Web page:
3.2 The Commission held that the selection procedure was clearly set out in the framework agreement. The Commission and the technical assistance had regular contacts with Eurosud Capital up to the expiry date as well as afterwards. Finally, Eurosud Capital was treated as all other financial intermediaries. All were informed that generally the Commission did not sign any E.C.I.P. financing contracts for applications sent in 1999.

3.3 The Ombudsman notes that in 1999, Eurosud Capital addressed the Commission on several occasions to inquire about its projects and the future of the programme. There is no indication in the file that the Commission ever replied to these letters, nor has Eurosud Capital ever been informed in writing of the difficulties of the E.C.I.P. programme prior to its expiry on 31 December 1999.

3.4 Principles of good administration require that the Community institutions and bodies reply to the letters of citizens. In the present case the Commission did not reply to Eurosud Capital's letters and thereby failed to inform it of major difficulties which were likely to affect the financial intermediary's interests. This constitutes an instance of maladministration.

4 Conclusion

On the basis of the Ombudsman's inquiries into this complaint, it is necessary to make the following critical remark:

Principles of good administration require that the Community institutions and bodies reply to the letters of citizens. In the present case the Commission did not reply to Eurosud Capital's letters and thereby failed to inform it of major difficulties which were likely to affect the financial intermediary's interests. This constitutes an instance of maladministration.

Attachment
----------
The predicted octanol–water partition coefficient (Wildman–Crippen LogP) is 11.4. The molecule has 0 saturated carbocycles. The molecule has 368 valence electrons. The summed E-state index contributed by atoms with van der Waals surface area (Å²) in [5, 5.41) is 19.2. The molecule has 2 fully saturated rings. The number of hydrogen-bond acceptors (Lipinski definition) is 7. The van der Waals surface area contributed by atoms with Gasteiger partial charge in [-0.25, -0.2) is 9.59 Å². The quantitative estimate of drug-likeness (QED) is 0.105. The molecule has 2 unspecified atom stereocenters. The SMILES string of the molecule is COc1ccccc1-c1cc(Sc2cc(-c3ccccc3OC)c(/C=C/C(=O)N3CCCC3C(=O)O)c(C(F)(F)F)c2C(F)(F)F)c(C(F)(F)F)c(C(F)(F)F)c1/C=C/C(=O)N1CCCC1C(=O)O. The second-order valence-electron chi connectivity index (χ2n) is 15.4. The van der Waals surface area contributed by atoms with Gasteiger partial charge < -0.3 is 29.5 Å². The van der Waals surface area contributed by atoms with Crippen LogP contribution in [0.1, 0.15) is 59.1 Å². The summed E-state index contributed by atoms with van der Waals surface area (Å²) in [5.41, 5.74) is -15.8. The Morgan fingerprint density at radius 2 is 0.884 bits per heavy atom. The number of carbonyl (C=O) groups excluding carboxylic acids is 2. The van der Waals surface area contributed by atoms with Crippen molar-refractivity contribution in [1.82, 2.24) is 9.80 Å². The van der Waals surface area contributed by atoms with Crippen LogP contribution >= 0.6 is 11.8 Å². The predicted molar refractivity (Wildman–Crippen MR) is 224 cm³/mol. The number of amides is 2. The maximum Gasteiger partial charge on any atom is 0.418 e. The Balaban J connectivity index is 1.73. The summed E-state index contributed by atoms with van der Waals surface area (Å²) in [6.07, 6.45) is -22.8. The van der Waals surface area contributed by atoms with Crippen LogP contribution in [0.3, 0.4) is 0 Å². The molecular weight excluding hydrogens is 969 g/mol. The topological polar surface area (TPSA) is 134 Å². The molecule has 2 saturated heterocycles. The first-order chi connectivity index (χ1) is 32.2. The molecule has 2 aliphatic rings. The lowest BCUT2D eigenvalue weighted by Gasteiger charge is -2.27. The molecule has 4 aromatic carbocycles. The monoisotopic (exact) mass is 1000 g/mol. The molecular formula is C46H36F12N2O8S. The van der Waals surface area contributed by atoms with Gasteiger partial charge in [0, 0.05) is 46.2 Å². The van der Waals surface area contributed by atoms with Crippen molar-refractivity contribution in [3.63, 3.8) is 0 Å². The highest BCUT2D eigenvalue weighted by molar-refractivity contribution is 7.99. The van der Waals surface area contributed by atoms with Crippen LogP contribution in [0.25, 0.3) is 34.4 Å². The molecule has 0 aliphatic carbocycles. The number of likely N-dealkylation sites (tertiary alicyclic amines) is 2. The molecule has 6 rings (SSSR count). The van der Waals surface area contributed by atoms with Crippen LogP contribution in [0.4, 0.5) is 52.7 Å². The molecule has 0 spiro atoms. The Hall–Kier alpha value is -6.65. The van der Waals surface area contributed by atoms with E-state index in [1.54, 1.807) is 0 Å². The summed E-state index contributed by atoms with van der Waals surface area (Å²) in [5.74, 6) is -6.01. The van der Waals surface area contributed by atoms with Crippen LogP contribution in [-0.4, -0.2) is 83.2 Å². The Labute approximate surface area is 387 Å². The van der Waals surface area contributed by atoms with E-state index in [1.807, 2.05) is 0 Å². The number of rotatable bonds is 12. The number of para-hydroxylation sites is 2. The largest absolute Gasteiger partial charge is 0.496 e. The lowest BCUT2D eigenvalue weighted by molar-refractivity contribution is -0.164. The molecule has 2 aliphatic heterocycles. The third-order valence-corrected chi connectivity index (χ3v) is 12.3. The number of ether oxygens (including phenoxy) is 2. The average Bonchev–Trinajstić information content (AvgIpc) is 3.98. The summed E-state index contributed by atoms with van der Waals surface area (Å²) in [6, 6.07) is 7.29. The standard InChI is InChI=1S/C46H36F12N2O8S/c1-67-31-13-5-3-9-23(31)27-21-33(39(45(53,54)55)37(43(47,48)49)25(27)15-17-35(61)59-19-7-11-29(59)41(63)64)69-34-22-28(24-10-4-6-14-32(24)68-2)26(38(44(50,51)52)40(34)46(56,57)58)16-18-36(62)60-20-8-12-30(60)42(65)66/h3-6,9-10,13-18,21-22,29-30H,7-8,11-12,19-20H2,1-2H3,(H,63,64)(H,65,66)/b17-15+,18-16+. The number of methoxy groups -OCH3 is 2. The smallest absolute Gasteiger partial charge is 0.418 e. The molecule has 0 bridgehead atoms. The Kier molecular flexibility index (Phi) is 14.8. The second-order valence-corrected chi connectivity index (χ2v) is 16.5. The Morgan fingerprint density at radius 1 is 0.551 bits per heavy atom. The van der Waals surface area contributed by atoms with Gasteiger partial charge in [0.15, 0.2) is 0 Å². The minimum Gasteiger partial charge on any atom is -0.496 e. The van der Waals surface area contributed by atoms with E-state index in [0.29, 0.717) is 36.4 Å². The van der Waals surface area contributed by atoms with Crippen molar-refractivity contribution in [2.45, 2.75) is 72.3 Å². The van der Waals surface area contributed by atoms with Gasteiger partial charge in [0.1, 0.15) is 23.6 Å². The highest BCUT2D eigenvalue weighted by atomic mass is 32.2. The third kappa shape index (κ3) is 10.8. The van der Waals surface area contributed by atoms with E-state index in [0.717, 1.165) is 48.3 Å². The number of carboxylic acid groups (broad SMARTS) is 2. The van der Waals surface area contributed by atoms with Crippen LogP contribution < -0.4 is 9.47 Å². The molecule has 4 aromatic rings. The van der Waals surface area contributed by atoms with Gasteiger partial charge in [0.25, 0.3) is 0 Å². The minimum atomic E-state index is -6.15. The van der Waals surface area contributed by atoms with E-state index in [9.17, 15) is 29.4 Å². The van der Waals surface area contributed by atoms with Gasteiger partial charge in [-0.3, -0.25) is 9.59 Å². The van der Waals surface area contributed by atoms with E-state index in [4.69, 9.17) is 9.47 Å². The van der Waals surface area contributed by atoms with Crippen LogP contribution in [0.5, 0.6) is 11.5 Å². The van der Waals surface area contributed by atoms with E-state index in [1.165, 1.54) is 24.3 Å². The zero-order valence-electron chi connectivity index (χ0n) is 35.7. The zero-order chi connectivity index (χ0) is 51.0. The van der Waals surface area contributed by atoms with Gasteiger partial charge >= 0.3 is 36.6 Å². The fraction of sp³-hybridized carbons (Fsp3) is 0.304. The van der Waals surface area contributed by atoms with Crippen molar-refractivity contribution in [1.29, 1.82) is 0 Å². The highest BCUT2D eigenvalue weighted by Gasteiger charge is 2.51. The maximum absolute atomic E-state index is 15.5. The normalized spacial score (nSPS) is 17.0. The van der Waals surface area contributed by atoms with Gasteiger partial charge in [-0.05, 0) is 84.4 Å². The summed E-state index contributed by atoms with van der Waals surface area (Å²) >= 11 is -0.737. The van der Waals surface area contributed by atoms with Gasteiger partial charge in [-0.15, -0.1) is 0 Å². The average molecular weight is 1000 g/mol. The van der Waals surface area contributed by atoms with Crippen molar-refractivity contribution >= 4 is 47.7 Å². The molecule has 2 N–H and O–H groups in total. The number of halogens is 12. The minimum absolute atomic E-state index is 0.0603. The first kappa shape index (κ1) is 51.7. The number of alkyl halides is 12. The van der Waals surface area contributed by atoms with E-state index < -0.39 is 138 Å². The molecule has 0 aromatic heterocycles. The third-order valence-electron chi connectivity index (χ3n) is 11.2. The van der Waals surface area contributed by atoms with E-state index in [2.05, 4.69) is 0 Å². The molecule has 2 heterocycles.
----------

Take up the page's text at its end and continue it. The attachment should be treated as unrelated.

Given that this aspect of the case concerns procedures relating to specific events in the past, it is not appropriate to pursue a friendly settlement of the matter. The Ombudsman therefore closes the case.

The President of the European Commission will also be informed of this decision.

FURTHER REMARK

In the present case, the Commission gave a reasonable explanation as to why the 60-day time limit for the decision on applications could not be respected. Therefore, the Ombudsman finds that there is no instance of maladministration in relation to this aspect of the case. However, if such delays occur in future, it would be good administrative behaviour for the Commission to inform promptly the citizens involved that the time limit cannot be respected and of the reasons for that situation.

Yours sincerely,

 

Jacob SÖDERMAN


(1) Article 1- COM/99/0726 final - COD 2000/0034 OJ C 150 E , 30/05/2000 P. 0079 - 0079 1. The Commission shall take the steps needed to close and liquidate the projects adopted under Council Regulation (EC) No 213/96 of 29 January 1996 on the implementation of the European Communities investment partners financial instrument for the countries of Latin America, Asia, the Mediterranean region and South Africa. 2. Those steps shall include any project required, pursuant to Council Regulation (EC) No 213/96 of 29 January 1996 and with the aim of liquidating the existing portfolio, to provide monitoring, management and auditing of operations for which the Commission has already adopted a financing decision, including the amendment of contracts already signed and the use of outside technical assistance.